France’s nuclear regulator, the Autorité de Sûreté Nucléaire (ASN) on 12 January approved the restart of nine reactors that had been offline while the safety case for the units was under review. ASN said it had reviewed information provided by nuclear operator EDF concerning the reactors, whose lower heads on the primary side of steam generators were manufactured by Japan Casting and Forging Corporation (JCFC).

Twelve units have been affected by the issue including ten 900MWe units and two 1495MWe reactors. The nine that can now be restarted are all 900MWe units. They are: Bugey 4, Dampierre 3, Fessenheim 1, Gravelines 2 and  4, Saint-Laurent B1, and Tricastin 1,  3 and  4. ASN has delayed the restart of the 900MWe Tricastin-2, because of possible electricity network safety risks associated with a cold weather forecast. ASN is still examining the safety case provided by EDF for the 1495MWe Civaux 1 and  2.

The issue first came to attention in April 2015 when ASN confirmed an anomaly in the composition of steel in some areas of the lid and the bottom of the reactor pressure vessel at the Flamanville 3 EPR under construction in northern France. The affected parts were manufactured at the Creusot facility in September 2006 and January 2007 and the high carbon content in those parts prompted Areva’s quality review.

ASN said this could affect the mechanical properties of the steel and jeopardise the safety of reactors and asked Areva and operator EDF to check other EDF reactor components for similar anomalies. EDF subsequently identified similar anomalies on the lower, primary side cap of a number of steam generators, including those at the nine reactors now been cleared for restart. Areva discovered separately that steel from its Le Creusot forge facility in France and JCFC might have had carbon concentrations that could lead to anomalies similar to the one at Flamanville 3.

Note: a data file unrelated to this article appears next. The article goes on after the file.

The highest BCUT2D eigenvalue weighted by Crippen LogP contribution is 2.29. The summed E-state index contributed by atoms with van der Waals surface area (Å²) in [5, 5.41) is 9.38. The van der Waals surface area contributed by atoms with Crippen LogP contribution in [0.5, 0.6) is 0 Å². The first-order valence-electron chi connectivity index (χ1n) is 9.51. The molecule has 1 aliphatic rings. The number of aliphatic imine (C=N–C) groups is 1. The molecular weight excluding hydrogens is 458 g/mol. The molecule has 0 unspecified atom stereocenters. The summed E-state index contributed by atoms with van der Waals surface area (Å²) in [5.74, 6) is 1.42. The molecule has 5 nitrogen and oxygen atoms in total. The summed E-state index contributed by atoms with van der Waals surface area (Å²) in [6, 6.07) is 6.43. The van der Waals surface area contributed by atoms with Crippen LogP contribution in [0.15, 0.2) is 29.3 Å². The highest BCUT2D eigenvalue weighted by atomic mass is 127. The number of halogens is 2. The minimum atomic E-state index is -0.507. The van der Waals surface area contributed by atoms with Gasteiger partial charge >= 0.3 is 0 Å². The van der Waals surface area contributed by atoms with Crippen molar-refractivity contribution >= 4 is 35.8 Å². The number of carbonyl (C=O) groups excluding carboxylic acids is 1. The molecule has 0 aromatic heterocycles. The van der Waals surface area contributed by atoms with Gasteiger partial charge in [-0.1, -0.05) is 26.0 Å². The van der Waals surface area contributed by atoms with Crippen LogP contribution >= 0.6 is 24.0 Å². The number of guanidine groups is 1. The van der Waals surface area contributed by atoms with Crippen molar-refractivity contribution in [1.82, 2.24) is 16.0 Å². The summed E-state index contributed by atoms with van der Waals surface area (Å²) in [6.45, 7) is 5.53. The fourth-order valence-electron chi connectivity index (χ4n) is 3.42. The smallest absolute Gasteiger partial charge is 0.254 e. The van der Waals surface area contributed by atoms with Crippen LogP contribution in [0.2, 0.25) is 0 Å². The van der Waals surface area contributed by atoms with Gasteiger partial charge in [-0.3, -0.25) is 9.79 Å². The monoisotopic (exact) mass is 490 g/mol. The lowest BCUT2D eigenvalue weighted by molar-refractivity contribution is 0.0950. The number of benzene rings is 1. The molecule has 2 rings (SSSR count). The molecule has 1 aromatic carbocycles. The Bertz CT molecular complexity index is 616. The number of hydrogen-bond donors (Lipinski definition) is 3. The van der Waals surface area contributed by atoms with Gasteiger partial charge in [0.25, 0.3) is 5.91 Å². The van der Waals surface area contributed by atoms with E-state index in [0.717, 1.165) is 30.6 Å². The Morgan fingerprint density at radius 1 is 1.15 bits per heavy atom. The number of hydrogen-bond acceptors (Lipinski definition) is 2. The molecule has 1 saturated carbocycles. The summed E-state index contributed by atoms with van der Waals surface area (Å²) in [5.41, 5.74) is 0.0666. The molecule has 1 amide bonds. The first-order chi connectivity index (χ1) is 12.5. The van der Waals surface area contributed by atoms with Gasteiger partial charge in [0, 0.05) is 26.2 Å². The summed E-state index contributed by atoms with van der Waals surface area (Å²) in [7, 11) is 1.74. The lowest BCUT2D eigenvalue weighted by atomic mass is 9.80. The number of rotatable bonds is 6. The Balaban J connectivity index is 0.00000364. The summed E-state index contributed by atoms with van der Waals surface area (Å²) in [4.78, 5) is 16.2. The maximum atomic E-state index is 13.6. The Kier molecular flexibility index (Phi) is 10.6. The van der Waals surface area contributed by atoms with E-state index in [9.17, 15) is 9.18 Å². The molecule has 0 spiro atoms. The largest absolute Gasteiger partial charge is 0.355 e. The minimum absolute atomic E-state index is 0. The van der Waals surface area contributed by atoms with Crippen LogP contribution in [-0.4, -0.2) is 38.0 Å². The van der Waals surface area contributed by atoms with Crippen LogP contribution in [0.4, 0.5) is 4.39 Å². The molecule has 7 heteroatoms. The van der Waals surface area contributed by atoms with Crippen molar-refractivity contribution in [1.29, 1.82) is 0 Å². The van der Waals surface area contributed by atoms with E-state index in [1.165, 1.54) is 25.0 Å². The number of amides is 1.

The US also checked reactors thought to contain affected components and a list of large reactor components supplied to US NPPs by Areva's Creusot Forge  has been released by the Nuclear Regulatory Commission (NRC). However, NRC said it has no immediate safety concerns regarding the parts supplied to 17 US reactors.

The NRC said Areva provided a list of US reactors for which vendors placed orders for forgings from Creusot Forge. The list shows that components with forgings from Creusot Forge were supplied to 17 reactors at 13 US sites, directly by Areva or through third-party vendors. The components, it said, are mostly replacement reactor vessel heads, replacement steam generator components or pressurisers.

NRC informed Areva on 30 December of its intention to publish the list of components, and, in a 10 January statement, Areva said it supported the release of this information. Areva noted that not all of the components supplied to US plants were installed or put into service. It added, "First and foremost, evaluations to this point confirm the quality and safety of components that Areva directly provided to US utilities."

In a blog post, NRC public affairs officer David McIntyre said: "We are confident at this time that there are no safety concerns for US nuclear power plants raised by the investigations in France." He added, "Our confidence is based on the US material qualification process, preliminary structural evaluations of reactor components under scrutiny in France, US material aging-management programs, our participation in a multinational inspection of Creusot Forge, and information supplied by Areva about the documentation anomalies. Also, the components supplied to US plants have performed well and inspections during their operating life have revealed no safety issues."

Photo: Areva's Creusot Forge